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There is a higher risk of implant osseointegration failure after open reduction and internal fixation (ORIF) in patients with diabetes due to increased inflammatory conditions, associated metallic corrosion and infection. While it is possible to avoid elective osseous surgery in patients with diabetes, it may not be the case in nonelective cases, such as ORIF ankle fractures. A total of 30 male Lewis rats (12-15 weeks old) were distributed into diabetic (D) and nondiabetic (ND) groups. Fracture healing and osseointegration were evaluated at 2-, 10-, and 21-day time points. Microtomographic and histological analysis depicted distinct differences in fracture healing and osseointegration between D and ND animals. Immunohistochemical analysis exhibited elevated proliferation (PCNA) and osteogenic (Runx2) cells for ND animals, while HMGB1 (inflammatory marker) was elevated for D animals during healing. Bone resorption marker CTX-1 was elevated in the plasma of D animals at 2 days, while bone formation marker P1NP was higher for ND animals at 10 days. Overall, this model resulted in delayed implant osseointegration and fracture healing in diabetic animals, highlighting the importance of developing new biomaterials or implant coatings that can improve bone healing outcomes in this patient population.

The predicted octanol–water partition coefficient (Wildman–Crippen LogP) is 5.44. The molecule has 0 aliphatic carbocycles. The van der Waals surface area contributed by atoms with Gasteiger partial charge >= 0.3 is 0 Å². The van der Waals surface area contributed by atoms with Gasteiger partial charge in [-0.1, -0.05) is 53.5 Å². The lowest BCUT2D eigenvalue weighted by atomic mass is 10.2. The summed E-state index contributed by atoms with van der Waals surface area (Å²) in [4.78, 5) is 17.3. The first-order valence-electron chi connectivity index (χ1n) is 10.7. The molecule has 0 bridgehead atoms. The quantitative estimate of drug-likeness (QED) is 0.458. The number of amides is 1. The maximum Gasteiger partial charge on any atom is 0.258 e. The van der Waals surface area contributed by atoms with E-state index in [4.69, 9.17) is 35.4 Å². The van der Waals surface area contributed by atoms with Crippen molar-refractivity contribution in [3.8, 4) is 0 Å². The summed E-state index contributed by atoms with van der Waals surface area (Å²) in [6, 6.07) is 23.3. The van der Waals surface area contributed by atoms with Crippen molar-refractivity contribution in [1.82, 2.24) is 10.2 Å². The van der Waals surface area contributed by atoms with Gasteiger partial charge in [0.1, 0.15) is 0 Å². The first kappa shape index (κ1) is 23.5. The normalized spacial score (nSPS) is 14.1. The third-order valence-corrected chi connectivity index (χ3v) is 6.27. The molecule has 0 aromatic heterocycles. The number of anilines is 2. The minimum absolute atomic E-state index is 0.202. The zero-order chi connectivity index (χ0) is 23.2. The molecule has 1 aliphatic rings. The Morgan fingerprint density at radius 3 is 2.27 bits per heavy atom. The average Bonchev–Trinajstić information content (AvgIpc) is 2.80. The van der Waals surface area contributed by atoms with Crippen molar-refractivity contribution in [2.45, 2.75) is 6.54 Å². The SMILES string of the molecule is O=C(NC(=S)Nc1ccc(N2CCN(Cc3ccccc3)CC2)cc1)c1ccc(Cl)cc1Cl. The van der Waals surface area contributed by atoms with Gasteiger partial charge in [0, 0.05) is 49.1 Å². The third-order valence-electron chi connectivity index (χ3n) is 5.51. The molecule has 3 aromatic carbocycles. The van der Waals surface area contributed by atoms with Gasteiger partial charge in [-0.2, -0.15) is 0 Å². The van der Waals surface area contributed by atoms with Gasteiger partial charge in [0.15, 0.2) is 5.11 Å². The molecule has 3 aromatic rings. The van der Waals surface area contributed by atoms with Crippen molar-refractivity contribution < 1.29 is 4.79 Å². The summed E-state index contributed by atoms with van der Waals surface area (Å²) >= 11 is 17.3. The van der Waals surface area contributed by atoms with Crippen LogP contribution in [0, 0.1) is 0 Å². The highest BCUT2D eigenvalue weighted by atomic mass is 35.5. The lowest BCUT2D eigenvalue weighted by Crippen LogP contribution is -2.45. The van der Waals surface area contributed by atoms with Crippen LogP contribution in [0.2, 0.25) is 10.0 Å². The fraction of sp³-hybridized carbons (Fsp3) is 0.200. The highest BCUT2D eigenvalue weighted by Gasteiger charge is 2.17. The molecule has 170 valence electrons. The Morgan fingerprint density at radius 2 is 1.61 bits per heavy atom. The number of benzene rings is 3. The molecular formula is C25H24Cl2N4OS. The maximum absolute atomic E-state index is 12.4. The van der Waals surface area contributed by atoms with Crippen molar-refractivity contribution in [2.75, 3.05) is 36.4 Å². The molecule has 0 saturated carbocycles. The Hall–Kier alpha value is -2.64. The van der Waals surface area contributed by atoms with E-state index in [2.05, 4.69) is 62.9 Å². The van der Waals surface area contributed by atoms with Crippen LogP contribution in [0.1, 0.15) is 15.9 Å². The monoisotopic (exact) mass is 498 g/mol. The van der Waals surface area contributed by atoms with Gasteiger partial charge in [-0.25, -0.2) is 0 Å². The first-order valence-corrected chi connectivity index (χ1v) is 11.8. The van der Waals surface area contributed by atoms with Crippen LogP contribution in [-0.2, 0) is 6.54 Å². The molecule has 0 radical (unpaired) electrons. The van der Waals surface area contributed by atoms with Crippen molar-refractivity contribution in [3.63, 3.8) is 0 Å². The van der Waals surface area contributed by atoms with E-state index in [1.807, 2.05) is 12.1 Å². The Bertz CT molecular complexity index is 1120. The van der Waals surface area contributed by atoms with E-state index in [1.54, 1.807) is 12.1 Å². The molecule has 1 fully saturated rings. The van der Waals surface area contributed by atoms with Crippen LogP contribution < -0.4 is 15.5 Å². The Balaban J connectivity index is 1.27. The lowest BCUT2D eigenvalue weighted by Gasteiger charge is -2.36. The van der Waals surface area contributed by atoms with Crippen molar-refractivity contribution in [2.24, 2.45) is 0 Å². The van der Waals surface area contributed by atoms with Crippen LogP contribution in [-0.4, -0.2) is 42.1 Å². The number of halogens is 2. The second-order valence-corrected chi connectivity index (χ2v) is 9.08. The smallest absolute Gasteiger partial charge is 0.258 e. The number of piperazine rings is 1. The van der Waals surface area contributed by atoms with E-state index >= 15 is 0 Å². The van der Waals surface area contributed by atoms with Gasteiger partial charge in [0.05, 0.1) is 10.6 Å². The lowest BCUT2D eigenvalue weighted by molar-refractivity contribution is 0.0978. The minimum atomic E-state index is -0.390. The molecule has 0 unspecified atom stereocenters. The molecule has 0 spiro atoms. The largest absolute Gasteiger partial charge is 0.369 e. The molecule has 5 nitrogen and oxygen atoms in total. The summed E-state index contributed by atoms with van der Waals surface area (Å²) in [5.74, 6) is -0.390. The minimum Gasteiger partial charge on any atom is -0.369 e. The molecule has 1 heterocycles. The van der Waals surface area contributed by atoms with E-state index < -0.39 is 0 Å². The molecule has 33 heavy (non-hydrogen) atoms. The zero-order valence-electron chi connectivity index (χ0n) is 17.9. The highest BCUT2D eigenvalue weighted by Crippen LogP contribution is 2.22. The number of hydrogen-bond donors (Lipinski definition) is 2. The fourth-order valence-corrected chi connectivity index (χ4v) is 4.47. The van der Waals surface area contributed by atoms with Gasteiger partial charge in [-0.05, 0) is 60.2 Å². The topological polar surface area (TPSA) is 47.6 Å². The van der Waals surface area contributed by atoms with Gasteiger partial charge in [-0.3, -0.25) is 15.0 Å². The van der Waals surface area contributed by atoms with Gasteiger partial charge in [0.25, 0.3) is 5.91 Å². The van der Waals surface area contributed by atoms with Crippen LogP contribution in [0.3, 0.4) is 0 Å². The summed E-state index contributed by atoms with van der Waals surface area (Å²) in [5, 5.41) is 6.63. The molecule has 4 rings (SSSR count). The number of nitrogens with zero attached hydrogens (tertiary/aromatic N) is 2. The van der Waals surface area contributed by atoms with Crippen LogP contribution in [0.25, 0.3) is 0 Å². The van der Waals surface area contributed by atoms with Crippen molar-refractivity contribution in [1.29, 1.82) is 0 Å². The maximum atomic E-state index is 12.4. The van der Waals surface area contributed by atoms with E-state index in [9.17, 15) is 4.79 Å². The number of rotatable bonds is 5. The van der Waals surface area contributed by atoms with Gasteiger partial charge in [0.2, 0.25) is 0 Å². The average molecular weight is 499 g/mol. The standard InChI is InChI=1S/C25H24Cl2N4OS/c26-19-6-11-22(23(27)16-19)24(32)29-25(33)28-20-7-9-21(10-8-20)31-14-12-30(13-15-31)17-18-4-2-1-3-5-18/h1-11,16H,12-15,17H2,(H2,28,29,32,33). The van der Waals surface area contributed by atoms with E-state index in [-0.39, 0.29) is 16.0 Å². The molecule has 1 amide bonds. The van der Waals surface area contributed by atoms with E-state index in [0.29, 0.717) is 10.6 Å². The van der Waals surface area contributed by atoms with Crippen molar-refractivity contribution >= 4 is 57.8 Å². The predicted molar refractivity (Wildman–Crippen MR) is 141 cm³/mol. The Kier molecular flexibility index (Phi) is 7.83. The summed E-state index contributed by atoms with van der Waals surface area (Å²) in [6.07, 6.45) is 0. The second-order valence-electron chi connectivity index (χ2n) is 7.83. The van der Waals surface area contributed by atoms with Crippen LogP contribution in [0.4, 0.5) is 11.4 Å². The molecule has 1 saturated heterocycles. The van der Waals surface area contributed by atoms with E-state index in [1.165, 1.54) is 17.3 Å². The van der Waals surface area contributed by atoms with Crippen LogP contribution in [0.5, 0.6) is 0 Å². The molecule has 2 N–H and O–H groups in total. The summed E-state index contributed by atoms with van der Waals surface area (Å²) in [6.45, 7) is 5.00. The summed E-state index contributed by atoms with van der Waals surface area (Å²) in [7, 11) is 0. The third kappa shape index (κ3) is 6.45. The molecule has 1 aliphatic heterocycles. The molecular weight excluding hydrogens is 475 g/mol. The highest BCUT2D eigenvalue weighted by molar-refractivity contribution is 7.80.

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Creative Commons Attribution 4.0 International License
This work is licensed under a Creative Commons Attribution 4.0 International License.

Publication Title

The Journal of foot and ankle surgery : official publication of the American College of Foot and Ankle Surgeons

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Podiatry Commons



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